Having just finished James Gleick’s recent book Time Travel: A History (worth a read, BTW), I know that time travel has been used by different writers to convey different concepts almost from the get-go. Yet, there is this sort of dualism of time travel: can the present/future be changed, or is even attempting to change the past futile? Some, most famously like Back to the Future, just seem to go with the idea that yes, you can change the past. Others, like Terminator, seem a bit more deliberate, like there’s an order to it all. However, “Blink” combines these two together. There is a sense of inevitability to the episode as once all of Sally’s friends begin disappearing one-by-one, there’s no hope of going back to the past to get them. They’ve already lived their (admittedly happy, basically normal) lives in the past, and to dwell too much on that would rob the story of its momentum. The Doctor’s message to Sally is prerecorded (and based on actual notes her friend Larry was taking when the Doctor was talking), further emphasizing just how firm the past is. “Blink” even borrows the “guy delivering a note at the exact time and spot where someone else was sent back in time” thing from Back to the Future, Part II, further emphasizing just how immutable time itself feels in this episode. This ultimately sets it apart from not just other episodes of Doctor Who (which are a little bit more wibbly-wobbly about whether or not you can change the past), but other depictions of time travel generally.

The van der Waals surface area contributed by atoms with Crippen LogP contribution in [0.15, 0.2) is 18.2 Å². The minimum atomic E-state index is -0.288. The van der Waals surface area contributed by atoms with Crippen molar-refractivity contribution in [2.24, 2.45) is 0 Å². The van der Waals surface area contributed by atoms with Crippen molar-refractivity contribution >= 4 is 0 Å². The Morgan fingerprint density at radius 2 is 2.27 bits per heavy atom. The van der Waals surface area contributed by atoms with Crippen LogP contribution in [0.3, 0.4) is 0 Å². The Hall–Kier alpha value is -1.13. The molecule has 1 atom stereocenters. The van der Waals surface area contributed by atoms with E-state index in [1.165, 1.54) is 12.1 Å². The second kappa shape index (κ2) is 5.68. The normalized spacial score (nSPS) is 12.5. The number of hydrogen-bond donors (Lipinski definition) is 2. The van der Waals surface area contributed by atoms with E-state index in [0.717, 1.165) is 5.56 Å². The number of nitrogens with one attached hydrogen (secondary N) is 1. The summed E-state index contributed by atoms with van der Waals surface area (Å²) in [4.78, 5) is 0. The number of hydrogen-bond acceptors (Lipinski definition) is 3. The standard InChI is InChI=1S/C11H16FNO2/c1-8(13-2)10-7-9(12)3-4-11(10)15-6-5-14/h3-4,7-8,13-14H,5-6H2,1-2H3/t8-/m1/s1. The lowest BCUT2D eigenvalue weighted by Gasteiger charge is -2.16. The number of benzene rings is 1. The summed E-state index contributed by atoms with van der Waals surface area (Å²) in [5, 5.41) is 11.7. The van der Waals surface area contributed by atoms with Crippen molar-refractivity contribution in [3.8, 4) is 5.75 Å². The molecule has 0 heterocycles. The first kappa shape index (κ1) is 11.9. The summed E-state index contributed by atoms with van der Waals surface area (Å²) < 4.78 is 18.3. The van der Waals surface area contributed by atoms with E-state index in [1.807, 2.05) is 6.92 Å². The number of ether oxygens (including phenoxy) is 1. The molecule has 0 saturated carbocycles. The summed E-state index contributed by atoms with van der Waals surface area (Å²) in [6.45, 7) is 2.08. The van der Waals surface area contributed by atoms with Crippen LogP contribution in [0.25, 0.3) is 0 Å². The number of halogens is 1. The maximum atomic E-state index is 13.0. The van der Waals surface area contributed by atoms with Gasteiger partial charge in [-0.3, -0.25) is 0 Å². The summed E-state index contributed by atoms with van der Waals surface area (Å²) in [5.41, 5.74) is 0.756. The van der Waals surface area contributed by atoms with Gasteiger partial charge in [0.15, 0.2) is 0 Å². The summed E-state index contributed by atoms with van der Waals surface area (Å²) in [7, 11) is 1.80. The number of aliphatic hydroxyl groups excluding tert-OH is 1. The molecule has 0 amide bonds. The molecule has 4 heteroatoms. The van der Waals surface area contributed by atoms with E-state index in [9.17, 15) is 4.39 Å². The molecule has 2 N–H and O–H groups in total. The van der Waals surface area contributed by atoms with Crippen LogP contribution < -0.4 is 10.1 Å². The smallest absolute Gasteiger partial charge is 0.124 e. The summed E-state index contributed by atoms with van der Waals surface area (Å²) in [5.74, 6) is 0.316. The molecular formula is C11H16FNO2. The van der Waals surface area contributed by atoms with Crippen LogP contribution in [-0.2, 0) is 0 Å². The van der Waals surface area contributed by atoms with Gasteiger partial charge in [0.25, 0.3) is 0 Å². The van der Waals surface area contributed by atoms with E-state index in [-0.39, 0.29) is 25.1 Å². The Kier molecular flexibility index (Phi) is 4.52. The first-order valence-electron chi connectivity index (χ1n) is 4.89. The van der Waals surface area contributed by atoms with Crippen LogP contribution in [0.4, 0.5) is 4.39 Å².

The Weeping Angels are legitimately terrifying
Doctor Who has always traditionally thrived on a variety of sci-fi monsters and creatures throughout its 50+-year history. While the Daleks are the most iconic, their usage nowadays is embedded with the knowledge and nostalgia that they USED to be frightening, rather than actually being such. But the Weeping Angels, introduced in “Blink” and later brought back for a few of Matt Smith’s episodes (none of which make the Angels stand out the way they do in this one), unlike the Daleks, are legitimately terrifying. First of all, the conceit that they blend in as statues will cause you to never look at statues twice the same way again. The idea that the Angels can move closer and closer to you as you take blinks is also a really scary, but effective idea. Finally, the fact that their own powers and feeding habits are themselves related to time travel was a very useful concept, and one that feels earned. The Weeping Angels are one of the few species on Doctor Who that can play on the same time-travel field as the Doctor himself, and realizing that fact about them only makes them more menacing.